Prospect Hill Junior School

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About Prospect Hill Junior School

Name Prospect Hill Junior School
Ofsted Inspections
Headteacher Ms Rebecca Lumb
Address Maple Drive, Worksop, S81 0LR
Phone Number 01909472465
Phase Primary
Type Community school
Age Range 7-11
Religious Character Does not apply
Gender Mixed
Number of Pupils 221
Local Authority Nottinghamshire
Highlights from Latest Inspection


Prospect Hill Junior School continues to be a good school.

What is it like to attend this school?

Prospect Hill Junior School is a happy and harmonious place to learn. Pupils get on well together. They know that the 'golden rules' are there to keep them safe.

They behave well in lessons. They pay close attention to their teachers and participate enthusiastically in their learning. Pupils welcome challenge.

At social times, there are lots for them to do on the playground. They keep busy and active. Pupils are proud of their school.

One pupil said: 'I don't think there is one pupil who would not recommend this school to a friend'.

Pupils enjoy the many enri...chment activities that are planned for them. They buzz with excitement about 'Prospect's Got Talent'.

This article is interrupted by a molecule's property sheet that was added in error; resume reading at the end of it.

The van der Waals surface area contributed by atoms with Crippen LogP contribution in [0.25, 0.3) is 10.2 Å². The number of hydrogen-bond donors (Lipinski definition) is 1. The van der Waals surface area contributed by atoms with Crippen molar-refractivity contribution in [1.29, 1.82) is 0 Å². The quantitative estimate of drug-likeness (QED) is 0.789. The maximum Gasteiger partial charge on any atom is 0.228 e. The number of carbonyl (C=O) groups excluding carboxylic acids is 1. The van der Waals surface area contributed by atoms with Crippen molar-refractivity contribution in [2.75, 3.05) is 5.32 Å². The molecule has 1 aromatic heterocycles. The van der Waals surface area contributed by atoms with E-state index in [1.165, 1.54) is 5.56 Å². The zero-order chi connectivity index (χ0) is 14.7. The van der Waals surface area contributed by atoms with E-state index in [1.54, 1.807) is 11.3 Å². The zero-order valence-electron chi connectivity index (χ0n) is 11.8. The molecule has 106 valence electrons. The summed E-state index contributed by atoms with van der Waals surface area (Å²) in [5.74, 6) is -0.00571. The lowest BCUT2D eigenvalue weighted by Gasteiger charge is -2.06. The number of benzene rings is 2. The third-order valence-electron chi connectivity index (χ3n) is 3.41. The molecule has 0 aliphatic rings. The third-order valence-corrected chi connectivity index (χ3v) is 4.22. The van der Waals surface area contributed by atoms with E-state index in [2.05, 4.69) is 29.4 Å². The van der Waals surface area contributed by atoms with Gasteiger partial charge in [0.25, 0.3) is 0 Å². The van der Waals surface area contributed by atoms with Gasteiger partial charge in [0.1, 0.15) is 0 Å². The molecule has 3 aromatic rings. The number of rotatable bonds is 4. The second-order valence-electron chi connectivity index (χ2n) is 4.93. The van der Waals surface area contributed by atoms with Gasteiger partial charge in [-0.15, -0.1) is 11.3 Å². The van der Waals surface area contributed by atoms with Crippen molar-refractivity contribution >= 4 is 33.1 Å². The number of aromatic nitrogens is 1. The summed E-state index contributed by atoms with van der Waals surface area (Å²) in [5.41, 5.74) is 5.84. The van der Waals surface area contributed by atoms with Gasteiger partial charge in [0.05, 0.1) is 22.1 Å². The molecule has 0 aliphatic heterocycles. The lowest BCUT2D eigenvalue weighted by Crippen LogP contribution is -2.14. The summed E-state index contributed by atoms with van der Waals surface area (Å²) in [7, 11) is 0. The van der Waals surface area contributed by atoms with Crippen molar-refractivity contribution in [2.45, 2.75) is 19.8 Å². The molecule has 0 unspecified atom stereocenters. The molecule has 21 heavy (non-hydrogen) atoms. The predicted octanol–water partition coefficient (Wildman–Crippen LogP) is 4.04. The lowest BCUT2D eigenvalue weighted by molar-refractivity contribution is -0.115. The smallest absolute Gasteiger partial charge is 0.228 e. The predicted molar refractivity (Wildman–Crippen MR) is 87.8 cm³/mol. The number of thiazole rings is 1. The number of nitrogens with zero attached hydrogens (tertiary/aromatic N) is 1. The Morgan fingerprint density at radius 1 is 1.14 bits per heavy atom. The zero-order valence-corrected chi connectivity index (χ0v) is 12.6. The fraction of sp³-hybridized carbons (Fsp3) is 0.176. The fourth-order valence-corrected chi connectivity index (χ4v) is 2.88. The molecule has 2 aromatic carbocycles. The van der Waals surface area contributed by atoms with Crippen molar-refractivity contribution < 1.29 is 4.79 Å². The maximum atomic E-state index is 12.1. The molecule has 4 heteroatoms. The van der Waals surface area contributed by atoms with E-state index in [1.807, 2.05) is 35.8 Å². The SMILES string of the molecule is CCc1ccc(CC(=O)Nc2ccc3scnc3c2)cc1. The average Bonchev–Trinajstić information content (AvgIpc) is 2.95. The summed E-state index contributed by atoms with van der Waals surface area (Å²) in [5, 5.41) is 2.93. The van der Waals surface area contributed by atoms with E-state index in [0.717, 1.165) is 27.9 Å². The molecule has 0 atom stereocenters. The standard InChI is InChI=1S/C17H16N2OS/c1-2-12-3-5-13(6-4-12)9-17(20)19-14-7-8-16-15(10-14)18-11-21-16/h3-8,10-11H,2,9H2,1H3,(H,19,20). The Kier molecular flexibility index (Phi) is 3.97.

They are thrilled for the pupils who have been chosen to perform their acts at the summer fair. Parents have many opportunities to be a part of school life. They are invited to a showcase event for each year group so that they can hear about what their child has been learning.

For example, Year 5 pupils presented 'I'm an astronaut, get me out of here' based on their space topic. Many parents value the school's open door and feel part of the school community.

What does the school do well and what does it need to do better?

Leaders have constructed an ambitious curriculum.

It is designed to have a particular focus on developing pupils' understanding of their local area, extending to a national and global level. This prepares pupils well for the next stage in their education, as well as life in modern Britain.

Curriculum plans are in place for all subjects.

In the foundation subjects, these plans were implemented at the start of this academic year. Plans clearly set out the key knowledge that leaders want pupils to know. They identify the subject-specific vocabulary that staff will need to teach to pupils.

Each small step of learning is designed so that it builds on what pupils have learned before. For example, in physical education (PE), pupils learn the footwork moves they will need to use before learning how to play badminton. They know that this is called a 'chasse move'.

Teachers regularly review the knowledge that pupils need to remember. They provide extra support for pupils who have not remembered, or understood, prior learning.

Leaders have made reading a key priority.

There are lots of books around the school for pupils to access. Teachers read to pupils from carefully chosen texts that link to their class topics. Pupils retell the stories from 'Escape to the River Sea' and 'Street Child' with enthusiasm.

They talk with interest about a biography based on David Attenborough's life. Leaders provide support for pupils who struggle with their reading. Pupils who need it continue to have daily phonics lessons.